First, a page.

>>>> I still believe it useful to revisit past technologies
>>>> since, in a changing world, circumstances might sometimes
>>>> favor their revival.  In particular, the Egyptian revolution
>>>> changes the circumstances for all their neighbors.  That's
>>>> really what sparked my speculation about putting up a
>>>> high-power transmitter.
>>>>
>>>> - Mick
>>>>
>>>> ... regarding a message from Walid Al-Saqaf on Mar 06:
>>>>> Hi Mike,
>>>>>
>>>>> Interesting. But an AM radio would probably cost much more, right?
>>>>> I can
>>>>> set
>>>>> up one in a rural area in Yemen. But if it is an FM radio, it would be
>>>>> easier to access and possibly cheaper. I was thinking more along the
>>>>> lines
>>>>> of purchasing some 5 or so small FM radios and distribute them all
>>>>> over
>>>>> the
>>>>> place and have them connected through an audio stream from the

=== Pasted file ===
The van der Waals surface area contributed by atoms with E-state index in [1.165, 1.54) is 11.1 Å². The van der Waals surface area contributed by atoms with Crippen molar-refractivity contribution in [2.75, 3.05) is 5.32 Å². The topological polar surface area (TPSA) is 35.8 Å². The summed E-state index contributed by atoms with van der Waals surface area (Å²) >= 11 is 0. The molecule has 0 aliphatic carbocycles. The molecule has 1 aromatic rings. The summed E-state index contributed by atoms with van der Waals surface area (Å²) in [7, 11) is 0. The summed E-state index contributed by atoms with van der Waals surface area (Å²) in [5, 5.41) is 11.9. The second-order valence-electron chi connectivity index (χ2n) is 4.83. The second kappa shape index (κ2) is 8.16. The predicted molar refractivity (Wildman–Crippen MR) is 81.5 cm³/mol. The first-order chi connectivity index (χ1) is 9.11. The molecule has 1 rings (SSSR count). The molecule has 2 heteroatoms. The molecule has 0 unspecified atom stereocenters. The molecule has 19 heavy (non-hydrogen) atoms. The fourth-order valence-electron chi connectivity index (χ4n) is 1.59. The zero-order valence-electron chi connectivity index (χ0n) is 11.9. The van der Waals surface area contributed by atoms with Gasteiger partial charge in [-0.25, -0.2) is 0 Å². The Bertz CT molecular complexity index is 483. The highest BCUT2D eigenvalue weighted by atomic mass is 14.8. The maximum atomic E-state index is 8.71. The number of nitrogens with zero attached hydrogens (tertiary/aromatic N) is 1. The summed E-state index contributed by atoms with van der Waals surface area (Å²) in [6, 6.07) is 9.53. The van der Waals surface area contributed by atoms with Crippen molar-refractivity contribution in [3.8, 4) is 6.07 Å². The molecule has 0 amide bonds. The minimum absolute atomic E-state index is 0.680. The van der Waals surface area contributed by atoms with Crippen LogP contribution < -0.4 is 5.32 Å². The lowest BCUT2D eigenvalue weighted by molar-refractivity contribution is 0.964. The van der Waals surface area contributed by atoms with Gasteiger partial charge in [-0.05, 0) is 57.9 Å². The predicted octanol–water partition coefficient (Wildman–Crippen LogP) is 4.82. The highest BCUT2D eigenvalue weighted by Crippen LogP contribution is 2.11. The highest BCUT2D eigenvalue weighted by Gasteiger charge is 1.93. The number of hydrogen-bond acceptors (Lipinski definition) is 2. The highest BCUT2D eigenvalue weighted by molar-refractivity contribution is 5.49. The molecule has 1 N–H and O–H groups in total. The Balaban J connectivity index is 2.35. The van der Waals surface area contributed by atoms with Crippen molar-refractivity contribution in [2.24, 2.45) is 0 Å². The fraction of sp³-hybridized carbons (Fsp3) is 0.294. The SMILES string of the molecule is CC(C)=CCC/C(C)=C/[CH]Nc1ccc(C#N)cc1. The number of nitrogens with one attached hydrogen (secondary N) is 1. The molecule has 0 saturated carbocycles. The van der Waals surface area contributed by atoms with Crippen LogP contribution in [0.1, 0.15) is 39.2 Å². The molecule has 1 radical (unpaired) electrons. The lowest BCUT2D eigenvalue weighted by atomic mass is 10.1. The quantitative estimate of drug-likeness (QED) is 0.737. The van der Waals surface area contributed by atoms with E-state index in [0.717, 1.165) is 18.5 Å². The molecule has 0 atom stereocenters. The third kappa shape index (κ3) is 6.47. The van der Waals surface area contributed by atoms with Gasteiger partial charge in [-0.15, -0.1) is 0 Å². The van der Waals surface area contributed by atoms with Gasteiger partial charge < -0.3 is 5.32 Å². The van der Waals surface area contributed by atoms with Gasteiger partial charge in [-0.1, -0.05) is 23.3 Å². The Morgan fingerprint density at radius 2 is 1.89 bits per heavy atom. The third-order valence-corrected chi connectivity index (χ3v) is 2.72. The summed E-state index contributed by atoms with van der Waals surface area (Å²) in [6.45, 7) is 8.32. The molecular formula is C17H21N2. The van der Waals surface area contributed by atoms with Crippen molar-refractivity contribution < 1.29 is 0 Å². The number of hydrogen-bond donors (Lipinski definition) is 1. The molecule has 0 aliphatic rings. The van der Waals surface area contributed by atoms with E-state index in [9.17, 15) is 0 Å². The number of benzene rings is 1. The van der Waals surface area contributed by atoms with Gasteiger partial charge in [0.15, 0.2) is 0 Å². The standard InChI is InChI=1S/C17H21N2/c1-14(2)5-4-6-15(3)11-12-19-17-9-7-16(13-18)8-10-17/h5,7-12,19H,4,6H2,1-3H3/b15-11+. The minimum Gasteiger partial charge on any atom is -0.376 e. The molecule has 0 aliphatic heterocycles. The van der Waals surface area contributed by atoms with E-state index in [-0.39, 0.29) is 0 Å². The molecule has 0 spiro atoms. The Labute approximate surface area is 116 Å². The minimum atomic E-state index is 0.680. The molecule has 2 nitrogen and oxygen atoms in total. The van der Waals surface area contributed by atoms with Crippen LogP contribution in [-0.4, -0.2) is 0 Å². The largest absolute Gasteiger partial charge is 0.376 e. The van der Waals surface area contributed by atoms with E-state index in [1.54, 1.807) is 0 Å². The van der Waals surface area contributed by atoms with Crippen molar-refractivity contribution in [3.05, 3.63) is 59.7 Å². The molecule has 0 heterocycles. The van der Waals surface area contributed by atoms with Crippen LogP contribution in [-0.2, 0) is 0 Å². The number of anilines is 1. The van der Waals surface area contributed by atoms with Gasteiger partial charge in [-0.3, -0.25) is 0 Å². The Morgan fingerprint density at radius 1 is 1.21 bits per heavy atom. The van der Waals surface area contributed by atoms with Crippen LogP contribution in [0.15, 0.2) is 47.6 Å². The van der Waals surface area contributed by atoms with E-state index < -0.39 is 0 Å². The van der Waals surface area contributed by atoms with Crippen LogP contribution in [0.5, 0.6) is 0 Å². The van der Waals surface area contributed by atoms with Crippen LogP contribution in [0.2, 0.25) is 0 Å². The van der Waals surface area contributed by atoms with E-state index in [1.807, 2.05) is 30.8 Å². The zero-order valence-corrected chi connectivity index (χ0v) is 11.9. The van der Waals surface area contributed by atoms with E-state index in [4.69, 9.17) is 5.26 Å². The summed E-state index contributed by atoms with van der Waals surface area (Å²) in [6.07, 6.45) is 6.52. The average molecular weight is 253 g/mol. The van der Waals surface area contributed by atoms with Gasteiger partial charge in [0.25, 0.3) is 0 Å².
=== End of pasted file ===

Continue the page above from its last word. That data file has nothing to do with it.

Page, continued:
>>>>> Internet.
>>>>> I
>>>>> find that feasible and less risky. But I'll study my options.
>>>>>
>>>>> Thanks indeed for this valuable information.
>>>>>
>>>>> Sincerely,
>>>>>
>>>>> Walid
>>>>>
>>>>> -----------------
>>>>>
>>>>> Walid Al-Saqaf
>>>>> Founder&  Administrator
>>>>> alkasir for mapping and circumventing cyber censorship
>>>>> https://alkasir.com<walid.al-saqaf@oru.se>
>>>>>
>>>>>
>>>>> On Sun, Mar 6, 2011 at 7:24 PM, Mick McQuaid<mcq at umich.edu>  wrote:
>>>>>
>>>>>>
>>>>>> This message and the earlier one about AM radio reminded me
>>>>>> of border blasters, high-powered stations operating legally
>>>>>> from countries other than those being served:
>>>>>>
>>>>>>   http://www.onthemedia.org/episodes/2007/11/16/segments/89005
>>>>>>
>>>>>>   http://en.wikipedia.org/wiki/Border_blaster
>>>>>>
>>>>>> Currently it looks like the nearest reasonable place to put
>>>>>> one would be over 500 miles from Yemen (southern Egypt).
>>>>>> In the nineteen thirties, some border blasters could
>>>>>> broadcast over a thousand miles but today there may be
>>>>>> insurmountable technical obstacles, not to mention social
>>>>>> / legal / political  challenges.
>>>>>>
>>>>>> Nevertheless, the nearest reasonable place would have
>>>>>> probably been much farther away just before the Egyptian
>>>>>> Revolution.  It might be interesting to hear about
>>>>>> sociotechnical challenges for high-power radio today.